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Stocks and bonds are driving the US employment report

European stocks and global government bonds were on hold on Thursday as investors awaited US employment data that could affect the path of central bank support to the economy and financial markets.

Trading near its all-time high, the Stoxx 600 gained 0.1 in early trading. The London FTSE 100 was flat and the futures markets signaled that Wall Street’s S&P 500 and the Nasdaq Composite would also drift in early New York deals.

The yield on the 10-year US Treasury bond, which is moving in the opposite direction to its price and reacts to perceived changes in future interest and monetary policy, was constant at 1.299 percent. The German government bond yield also remained unchanged at minus 0.376 percent.

Economists surveyed by Bloomberg expect Friday’s Non-Farm Payroll Report, a monthly data release that traders around the world scrutinize for evidence of the health of the world’s largest economy, shows U.S. employers found 750,000 jobs as of August have created.

The Federal Reserve, which issued $ 120 billion in bonds every month throughout the pandemic,

A higher-than-expected number is “something the markets would be comfortable with,” said Sebastian Mackay, Invesco’s multi-asset fund manager, as traders tied expectations of a Fed stimulus cut with the notion that it would US economy recovers strongly from last year corona-induced shocks.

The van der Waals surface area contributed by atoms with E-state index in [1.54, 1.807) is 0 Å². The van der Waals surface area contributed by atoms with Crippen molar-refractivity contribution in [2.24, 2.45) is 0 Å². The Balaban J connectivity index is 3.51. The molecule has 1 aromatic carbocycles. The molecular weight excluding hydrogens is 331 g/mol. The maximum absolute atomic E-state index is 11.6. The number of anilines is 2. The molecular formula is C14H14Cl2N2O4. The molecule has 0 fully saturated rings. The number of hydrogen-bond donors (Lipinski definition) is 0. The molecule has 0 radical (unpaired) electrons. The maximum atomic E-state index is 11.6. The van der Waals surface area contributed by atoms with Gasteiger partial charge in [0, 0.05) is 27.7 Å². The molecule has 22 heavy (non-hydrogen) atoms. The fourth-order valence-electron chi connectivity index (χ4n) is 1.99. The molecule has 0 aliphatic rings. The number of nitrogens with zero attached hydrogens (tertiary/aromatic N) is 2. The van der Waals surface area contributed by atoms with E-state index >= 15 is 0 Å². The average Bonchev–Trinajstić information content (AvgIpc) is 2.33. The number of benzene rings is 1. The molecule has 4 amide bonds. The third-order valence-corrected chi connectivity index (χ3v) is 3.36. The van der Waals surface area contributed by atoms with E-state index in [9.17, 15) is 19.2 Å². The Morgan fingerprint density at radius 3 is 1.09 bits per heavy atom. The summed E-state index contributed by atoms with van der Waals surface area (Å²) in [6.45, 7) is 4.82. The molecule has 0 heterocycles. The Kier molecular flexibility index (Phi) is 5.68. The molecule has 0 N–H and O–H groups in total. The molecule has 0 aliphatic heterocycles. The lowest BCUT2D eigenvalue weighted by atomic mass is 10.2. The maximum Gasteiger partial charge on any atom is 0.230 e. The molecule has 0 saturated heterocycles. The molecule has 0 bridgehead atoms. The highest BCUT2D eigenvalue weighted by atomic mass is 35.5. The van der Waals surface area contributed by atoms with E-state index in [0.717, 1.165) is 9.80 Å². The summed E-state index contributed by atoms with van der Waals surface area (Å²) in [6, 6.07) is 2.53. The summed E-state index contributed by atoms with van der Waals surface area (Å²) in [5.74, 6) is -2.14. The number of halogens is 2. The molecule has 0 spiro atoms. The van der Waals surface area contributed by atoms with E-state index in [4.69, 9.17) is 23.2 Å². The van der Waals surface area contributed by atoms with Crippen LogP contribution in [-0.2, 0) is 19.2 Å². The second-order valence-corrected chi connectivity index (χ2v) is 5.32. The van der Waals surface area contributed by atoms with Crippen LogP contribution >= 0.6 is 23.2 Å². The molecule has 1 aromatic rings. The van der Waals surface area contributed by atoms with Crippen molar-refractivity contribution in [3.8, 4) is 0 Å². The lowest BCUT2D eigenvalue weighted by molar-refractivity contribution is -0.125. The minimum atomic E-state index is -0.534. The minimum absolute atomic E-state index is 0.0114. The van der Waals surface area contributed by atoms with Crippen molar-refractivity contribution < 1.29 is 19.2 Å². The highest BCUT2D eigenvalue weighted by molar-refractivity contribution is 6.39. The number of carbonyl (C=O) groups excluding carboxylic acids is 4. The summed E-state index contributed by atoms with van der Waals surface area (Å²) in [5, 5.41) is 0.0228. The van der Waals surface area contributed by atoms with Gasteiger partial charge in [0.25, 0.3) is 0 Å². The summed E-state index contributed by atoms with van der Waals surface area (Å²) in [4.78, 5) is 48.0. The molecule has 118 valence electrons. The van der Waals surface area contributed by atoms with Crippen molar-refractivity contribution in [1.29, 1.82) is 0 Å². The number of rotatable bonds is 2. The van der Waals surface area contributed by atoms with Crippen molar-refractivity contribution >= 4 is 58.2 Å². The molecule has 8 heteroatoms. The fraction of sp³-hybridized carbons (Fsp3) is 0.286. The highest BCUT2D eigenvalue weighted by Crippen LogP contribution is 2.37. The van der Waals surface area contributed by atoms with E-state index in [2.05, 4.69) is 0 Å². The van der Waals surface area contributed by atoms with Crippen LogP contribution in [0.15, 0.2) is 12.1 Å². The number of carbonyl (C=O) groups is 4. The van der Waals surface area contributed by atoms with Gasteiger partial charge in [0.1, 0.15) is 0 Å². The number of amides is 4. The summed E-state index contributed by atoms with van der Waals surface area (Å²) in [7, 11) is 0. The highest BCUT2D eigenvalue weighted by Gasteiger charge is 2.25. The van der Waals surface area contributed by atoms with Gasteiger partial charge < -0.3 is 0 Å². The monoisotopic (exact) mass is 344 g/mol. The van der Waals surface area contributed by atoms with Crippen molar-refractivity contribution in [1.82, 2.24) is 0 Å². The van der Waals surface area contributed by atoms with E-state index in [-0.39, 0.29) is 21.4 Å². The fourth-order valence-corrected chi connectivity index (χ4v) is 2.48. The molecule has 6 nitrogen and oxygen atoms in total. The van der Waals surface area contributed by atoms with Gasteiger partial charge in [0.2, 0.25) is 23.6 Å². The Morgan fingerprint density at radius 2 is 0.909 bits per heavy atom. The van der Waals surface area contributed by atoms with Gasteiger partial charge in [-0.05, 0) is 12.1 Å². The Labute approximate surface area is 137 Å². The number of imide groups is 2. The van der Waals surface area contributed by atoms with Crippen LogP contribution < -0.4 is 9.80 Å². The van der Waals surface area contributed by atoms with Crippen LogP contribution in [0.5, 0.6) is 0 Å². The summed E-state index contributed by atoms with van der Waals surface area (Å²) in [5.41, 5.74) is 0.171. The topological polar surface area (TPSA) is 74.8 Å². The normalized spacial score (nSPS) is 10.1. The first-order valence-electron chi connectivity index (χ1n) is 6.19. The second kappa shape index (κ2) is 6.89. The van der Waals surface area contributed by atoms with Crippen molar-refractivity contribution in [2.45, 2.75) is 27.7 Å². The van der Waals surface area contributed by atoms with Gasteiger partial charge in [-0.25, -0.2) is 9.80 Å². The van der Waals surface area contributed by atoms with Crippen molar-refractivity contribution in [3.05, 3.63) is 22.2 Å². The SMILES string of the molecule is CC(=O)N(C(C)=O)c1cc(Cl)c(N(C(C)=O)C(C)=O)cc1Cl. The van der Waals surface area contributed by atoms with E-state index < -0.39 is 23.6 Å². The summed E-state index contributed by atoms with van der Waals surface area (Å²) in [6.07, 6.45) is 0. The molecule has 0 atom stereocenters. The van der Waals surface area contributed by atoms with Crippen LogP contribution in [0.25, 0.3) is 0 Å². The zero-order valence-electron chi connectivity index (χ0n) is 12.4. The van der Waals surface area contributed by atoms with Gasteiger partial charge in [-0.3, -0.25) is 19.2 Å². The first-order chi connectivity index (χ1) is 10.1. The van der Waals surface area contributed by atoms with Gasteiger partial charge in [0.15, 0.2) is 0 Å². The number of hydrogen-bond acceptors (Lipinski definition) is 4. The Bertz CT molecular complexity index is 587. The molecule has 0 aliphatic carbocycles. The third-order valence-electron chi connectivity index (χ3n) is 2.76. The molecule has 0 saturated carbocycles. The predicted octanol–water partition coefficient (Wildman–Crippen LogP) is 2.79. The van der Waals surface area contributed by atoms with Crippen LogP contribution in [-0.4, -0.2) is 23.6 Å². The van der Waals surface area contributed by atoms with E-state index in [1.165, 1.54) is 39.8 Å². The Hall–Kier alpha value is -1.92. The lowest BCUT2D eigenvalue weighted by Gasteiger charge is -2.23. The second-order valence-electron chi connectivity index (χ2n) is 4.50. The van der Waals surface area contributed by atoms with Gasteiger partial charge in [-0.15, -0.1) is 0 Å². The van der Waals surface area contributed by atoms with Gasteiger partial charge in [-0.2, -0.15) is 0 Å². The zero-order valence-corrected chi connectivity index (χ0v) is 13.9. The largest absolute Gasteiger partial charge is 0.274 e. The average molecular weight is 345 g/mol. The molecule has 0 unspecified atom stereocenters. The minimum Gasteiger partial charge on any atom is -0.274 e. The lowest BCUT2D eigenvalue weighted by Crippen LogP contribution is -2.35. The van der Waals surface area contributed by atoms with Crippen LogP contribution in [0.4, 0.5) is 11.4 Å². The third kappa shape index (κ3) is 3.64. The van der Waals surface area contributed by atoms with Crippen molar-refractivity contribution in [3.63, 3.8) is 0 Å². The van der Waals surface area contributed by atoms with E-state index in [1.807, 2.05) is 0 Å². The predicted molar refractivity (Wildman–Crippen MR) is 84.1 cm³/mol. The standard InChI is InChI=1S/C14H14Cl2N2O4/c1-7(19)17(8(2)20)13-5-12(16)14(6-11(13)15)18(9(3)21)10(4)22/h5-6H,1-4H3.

A lower number suggesting a US labor shortage would worsen, Mackay added, would raise fears of rising consumer price inflation after stabilizing at a 13-year high last month. This could shift market expectations for future rate hikes, he said. “So you could see higher bond yields and stock problems.”

In Asia, the stock markets were mostly subdued on Thursday. Tokyo’s Topix and Hong Kong’s Hang Seng indexes were both 0.1 percent ahead, although the Hang Seng sub-index outperformed Chinese technology stocks by 1 percent. Wall Street’s technology-centric Nasdaq Composite has also outperformed the broader S&P 500 in the past two weeks.

Patrick Spencer, vice chairman of equities at RW Baird, said investors would add to their holdings in large tech companies to isolate their portfolios from a potential economic slowdown brought about by the proliferation of the Delta variant of Covid-19, too the US is caused as Asia. Every fifth US state reported a record high in Covid-19 hospital admissions in August.

“When you’re worried about growth, tech stocks usually come up as a means of defense,” Spencer said, especially after these stay-at-home companies weathered last year’s bans.

Currency markets were also calm on the Thursday before the salary data. The dollar index, which measures the US currency against six others, traded flat after weakening over the past couple of sessions. The euro was stable against the dollar at $ 1.1844. The pound sterling was also flat at $ 1.3779.

Brent crude, the international oil benchmark, was unchanged at $ 71.58 a barrel after OPEC and its allies agreed on Wednesday to pump an additional 400,000 barrels per day in September

“Opec + has continued its planned increase in offer. . . as demand improves. However, we expect the group to remain vigilant with any upcoming meeting given the uncertainty of demand, ”said Citi analysts.

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